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Sri Lanka’s central bank has confirmed the country has missed a deadline for foreign debt repayments, the first sovereign default in the Asia-Pacific region this century, according to Moody’s.

A 30-day grace period for missed interest payments on two international sovereign bonds expired on Wednesday, forcing Sri Lanka into what some analysts called a “hard” default as Colombo confronts an economic and political crisis. The last Moody’s-rated sovereign borrower to default in Asia was Pakistan in 1999.

President Gotabaya Rajapaksa’s government said last month that Sri Lanka would stop repaying its international debt to conserve foreign currency reserves for imports such as fuel, medicine and food.

Sri Lanka, which has never defaulted before, owes about $51bn in overseas debt to international bondholders as well as bilateral creditors including China, Japan and India.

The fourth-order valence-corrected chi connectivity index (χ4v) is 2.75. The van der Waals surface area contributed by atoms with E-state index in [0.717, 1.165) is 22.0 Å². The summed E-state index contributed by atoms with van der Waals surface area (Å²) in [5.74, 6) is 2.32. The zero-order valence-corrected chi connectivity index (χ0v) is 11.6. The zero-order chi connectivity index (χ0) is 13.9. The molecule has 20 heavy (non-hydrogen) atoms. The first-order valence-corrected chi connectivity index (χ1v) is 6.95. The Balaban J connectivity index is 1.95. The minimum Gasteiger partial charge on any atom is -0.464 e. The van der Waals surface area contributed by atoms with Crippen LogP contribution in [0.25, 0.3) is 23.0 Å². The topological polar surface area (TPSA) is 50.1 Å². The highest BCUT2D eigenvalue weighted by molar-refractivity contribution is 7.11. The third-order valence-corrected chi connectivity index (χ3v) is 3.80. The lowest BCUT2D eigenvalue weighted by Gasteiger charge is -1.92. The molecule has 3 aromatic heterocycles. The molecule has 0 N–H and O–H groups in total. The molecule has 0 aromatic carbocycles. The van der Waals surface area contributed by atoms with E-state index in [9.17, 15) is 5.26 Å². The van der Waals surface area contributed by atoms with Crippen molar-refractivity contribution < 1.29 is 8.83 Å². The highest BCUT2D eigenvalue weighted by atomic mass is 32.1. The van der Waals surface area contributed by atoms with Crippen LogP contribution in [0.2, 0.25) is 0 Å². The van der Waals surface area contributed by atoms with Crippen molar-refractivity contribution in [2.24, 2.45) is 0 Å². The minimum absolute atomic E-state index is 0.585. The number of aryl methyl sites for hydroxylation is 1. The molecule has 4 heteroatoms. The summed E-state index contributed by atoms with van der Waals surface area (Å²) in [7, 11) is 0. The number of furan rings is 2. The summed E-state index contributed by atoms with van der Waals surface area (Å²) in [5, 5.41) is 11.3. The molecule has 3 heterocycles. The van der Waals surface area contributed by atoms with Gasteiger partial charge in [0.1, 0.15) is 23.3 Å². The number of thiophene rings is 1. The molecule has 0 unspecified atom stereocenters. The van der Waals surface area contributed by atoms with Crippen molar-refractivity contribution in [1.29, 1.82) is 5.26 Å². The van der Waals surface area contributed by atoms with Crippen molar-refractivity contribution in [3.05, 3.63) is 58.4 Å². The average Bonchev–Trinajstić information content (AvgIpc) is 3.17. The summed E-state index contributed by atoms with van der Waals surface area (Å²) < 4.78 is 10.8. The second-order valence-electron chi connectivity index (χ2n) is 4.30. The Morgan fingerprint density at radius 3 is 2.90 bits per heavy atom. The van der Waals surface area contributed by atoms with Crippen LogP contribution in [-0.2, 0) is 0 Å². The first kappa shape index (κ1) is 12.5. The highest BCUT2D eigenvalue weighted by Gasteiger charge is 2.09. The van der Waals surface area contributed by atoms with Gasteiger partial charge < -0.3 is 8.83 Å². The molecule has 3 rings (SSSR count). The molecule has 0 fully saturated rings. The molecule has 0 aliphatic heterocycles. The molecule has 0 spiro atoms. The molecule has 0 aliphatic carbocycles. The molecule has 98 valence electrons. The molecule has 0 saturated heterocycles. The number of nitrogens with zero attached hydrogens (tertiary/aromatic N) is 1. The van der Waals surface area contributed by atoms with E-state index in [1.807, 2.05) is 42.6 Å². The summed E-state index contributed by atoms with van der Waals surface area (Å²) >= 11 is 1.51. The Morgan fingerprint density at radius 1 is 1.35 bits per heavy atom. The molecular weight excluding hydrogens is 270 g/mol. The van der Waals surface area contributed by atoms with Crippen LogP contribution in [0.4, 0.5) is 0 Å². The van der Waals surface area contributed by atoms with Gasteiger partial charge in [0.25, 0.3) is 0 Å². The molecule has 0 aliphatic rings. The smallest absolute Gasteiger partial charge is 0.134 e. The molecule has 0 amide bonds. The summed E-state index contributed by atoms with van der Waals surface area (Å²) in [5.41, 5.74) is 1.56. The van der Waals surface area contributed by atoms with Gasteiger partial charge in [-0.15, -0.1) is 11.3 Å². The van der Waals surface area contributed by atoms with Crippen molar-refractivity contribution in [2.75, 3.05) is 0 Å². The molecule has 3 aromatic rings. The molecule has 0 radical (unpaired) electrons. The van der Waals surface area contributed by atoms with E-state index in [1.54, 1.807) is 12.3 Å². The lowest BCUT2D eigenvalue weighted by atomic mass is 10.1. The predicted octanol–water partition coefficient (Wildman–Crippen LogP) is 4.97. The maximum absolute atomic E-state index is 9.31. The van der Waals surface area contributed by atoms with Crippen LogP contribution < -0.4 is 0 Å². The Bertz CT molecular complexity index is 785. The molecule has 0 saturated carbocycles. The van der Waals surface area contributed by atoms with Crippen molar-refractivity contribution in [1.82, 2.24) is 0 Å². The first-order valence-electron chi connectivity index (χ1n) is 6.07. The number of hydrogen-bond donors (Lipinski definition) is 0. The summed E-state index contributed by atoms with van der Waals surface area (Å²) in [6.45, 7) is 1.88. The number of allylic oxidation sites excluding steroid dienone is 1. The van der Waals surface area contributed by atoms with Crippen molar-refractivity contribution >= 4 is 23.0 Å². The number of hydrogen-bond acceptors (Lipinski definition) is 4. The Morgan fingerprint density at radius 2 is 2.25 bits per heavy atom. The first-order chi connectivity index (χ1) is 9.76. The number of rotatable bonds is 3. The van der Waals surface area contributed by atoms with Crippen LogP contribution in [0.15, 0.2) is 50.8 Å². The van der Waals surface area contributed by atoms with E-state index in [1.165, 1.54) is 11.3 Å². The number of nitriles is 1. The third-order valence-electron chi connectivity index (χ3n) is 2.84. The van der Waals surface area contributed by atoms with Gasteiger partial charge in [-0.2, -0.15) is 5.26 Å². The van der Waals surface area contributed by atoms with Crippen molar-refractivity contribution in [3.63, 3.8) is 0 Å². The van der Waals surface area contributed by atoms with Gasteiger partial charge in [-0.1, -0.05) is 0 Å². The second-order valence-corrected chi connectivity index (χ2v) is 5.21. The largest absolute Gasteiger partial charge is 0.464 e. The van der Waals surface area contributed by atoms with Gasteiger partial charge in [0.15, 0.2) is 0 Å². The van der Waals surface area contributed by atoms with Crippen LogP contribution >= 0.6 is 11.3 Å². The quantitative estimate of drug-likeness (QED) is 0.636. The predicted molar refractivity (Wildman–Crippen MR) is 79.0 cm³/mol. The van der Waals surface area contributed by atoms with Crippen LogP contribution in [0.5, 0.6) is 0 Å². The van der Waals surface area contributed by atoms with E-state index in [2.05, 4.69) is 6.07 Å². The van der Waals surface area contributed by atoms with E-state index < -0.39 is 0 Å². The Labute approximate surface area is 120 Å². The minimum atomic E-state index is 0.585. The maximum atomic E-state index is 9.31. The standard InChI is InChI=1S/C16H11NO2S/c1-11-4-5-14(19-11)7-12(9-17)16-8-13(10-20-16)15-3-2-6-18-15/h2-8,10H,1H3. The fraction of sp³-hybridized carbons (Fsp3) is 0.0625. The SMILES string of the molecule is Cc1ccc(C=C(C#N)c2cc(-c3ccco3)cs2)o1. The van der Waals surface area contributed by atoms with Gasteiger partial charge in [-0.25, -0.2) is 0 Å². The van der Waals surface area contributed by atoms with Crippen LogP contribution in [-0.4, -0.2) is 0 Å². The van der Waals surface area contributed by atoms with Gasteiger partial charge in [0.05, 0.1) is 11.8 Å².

At a briefing on Thursday, Nandalal Weerasinghe, the central bank governor, confirmed that Sri Lanka’s creditors could now consider the country technically in default.

“We announced to the creditors, we said we are not in question to pay that. If you even don’t pay after 30 days . . . then probably from their side they can consider it as a default,” he said. “Our positions are clear. We say until they come to restructure we will not be able to pay.”

But the central bank disputed that it was a hard default, calling the move “pre-emptive”.

S&P last month downgraded Sri Lanka’s foreign currency ratings to “selective default” on the missed interest payments.